I don’t want to drop into that trap for commentators of falling back on safely honed arguments, prejudices if you like. I try to look at each and every paper that I’m asked to review separately and afresh, drawing on 30-plus years of biochemical and molecular research and more than 250 published papers of my own, and not to succumb to bias, conscious or subconscious.
The CEH-led paper reports results from a very large study that tries to obtain data at a field scale and this is to be commended. I had high hopes for this research (or a research project of this sort); we certainly need a thorough, large-scale investigation to get to the bottom of which factor or factors seem to be harming bee populations. However, I don’t think this was it. And from the variety of “expert reactions” to the paper, it seems that there are a few others who agree with me.
I wouldn’t argue with the authors’ contention that neonics can harm bees, and that that is worrying, very worrying. But what about the positive results in Germany? And what about the great majority of results that showed no significant impact either way? Of the 14 parameters across three countries that the authors selected, 33 of the 42 factors showed no significant effect whatsoever; 3 were positive and 6 were negative.
I agree that, at first glance, the paper’s graph of results from all three EU states showing a negative correlation between neonic residue in nests and queen numbers (as indicative of reproductive success) looks convincing and worrying; however, closer scrutiny raises more questions than answers. If each country is looked at separately, Hungary shows a wide range of values for queen numbers with very little variation in nest residues, whereas the UK shows a wide range of residue levels but little variation in queen numbers. Overall, this is hard to interpret; it certainly suggests that refined statistical analysis is essential for making the most of the data.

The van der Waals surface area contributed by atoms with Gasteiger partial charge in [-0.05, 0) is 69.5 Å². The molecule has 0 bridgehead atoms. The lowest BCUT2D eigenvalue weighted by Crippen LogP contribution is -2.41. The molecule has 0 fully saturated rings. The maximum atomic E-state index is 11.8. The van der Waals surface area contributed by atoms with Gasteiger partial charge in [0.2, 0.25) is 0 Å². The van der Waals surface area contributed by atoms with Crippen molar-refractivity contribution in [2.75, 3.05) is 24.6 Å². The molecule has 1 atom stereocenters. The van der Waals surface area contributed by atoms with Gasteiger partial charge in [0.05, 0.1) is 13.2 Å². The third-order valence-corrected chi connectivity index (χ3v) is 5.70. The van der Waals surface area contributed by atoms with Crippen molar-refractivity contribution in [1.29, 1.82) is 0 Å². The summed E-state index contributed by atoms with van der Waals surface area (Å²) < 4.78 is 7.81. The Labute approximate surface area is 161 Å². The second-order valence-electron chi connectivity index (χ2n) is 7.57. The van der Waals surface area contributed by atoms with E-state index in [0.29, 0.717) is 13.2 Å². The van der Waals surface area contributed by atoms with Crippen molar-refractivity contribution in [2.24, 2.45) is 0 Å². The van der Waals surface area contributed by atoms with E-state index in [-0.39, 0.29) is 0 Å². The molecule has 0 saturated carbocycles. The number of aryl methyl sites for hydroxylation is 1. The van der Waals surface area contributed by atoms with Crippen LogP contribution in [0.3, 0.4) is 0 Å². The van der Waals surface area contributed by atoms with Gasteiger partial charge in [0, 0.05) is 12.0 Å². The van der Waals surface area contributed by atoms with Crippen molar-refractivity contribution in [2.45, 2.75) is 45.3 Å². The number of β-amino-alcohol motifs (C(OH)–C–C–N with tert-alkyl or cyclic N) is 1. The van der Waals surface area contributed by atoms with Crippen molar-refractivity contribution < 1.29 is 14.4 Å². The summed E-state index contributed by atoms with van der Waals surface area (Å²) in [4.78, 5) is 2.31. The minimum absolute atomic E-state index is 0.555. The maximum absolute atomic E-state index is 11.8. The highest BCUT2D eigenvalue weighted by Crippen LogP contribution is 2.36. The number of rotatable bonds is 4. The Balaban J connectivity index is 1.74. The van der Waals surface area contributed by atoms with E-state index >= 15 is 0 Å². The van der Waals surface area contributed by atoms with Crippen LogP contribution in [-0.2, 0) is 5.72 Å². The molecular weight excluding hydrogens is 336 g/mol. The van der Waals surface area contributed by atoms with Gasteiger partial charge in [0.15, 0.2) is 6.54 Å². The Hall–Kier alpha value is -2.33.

I was disappointed that there was so little convincing evidence from so much accumulated data. For me, this emphasised the profound difficulties of trying to understand what happens to these widely foraging pollinators that are subjected to a variety of competing influences, or potential influences. And what evidence that was available was presented with such incompleteness, that I found myself beginning to doubt some of the assumptions about the research that I had been willing to accept. More importantly, I don’t think this paper should encourage a hasty and ill-informed decision on neonics.
I think we need to take more time to study this latest neonics research in detail, and the vast collection of underlying data – some drawn on for the paper, and the rest that was not. The aim would not be to criticise the study but to focus instead on a description of what one really would need to do in order to unravel the whole mystery. I would call that the “ultimate neonics study”, looking at everything.
Someone needs to look at how that should be done because nobody has done it, only bits and pieces of it, which is why the argument never ends. It’s a huge challenge, but not an impossible one...and could provide the basis of a policy for governments, and regulators, to commit to.